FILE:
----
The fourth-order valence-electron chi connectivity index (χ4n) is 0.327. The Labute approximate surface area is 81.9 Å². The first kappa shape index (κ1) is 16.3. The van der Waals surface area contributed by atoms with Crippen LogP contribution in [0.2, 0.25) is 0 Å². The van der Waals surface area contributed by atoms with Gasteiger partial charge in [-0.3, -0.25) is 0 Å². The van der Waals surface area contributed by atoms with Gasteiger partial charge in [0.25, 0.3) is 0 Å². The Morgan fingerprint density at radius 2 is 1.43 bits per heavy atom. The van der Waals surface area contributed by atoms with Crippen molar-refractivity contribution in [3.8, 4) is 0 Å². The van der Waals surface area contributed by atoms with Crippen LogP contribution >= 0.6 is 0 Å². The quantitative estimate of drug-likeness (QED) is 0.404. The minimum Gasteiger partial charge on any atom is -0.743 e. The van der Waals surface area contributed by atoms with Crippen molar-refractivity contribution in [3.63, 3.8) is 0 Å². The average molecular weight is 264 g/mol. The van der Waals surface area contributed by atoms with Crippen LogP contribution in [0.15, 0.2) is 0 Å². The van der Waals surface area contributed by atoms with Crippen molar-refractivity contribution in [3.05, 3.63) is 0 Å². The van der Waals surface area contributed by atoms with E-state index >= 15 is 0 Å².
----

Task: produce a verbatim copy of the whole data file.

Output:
The fourth-order valence-electron chi connectivity index (χ4n) is 0.327. The Labute approximate surface area is 81.9 Å². The first kappa shape index (κ1) is 16.3. The van der Waals surface area contributed by atoms with Crippen LogP contribution in [0.2, 0.25) is 0 Å². The van der Waals surface area contributed by atoms with Gasteiger partial charge in [-0.3, -0.25) is 0 Å². The van der Waals surface area contributed by atoms with Gasteiger partial charge in [0.25, 0.3) is 0 Å². The Morgan fingerprint density at radius 2 is 1.43 bits per heavy atom. The van der Waals surface area contributed by atoms with Crippen molar-refractivity contribution in [3.8, 4) is 0 Å². The van der Waals surface area contributed by atoms with Crippen LogP contribution >= 0.6 is 0 Å². The quantitative estimate of drug-likeness (QED) is 0.404. The minimum Gasteiger partial charge on any atom is -0.743 e. The van der Waals surface area contributed by atoms with Crippen molar-refractivity contribution in [3.63, 3.8) is 0 Å². The average molecular weight is 264 g/mol. The van der Waals surface area contributed by atoms with Crippen LogP contribution in [0.15, 0.2) is 0 Å². The van der Waals surface area contributed by atoms with Crippen molar-refractivity contribution in [3.05, 3.63) is 0 Å². The van der Waals surface area contributed by atoms with E-state index >= 15 is 0 Å².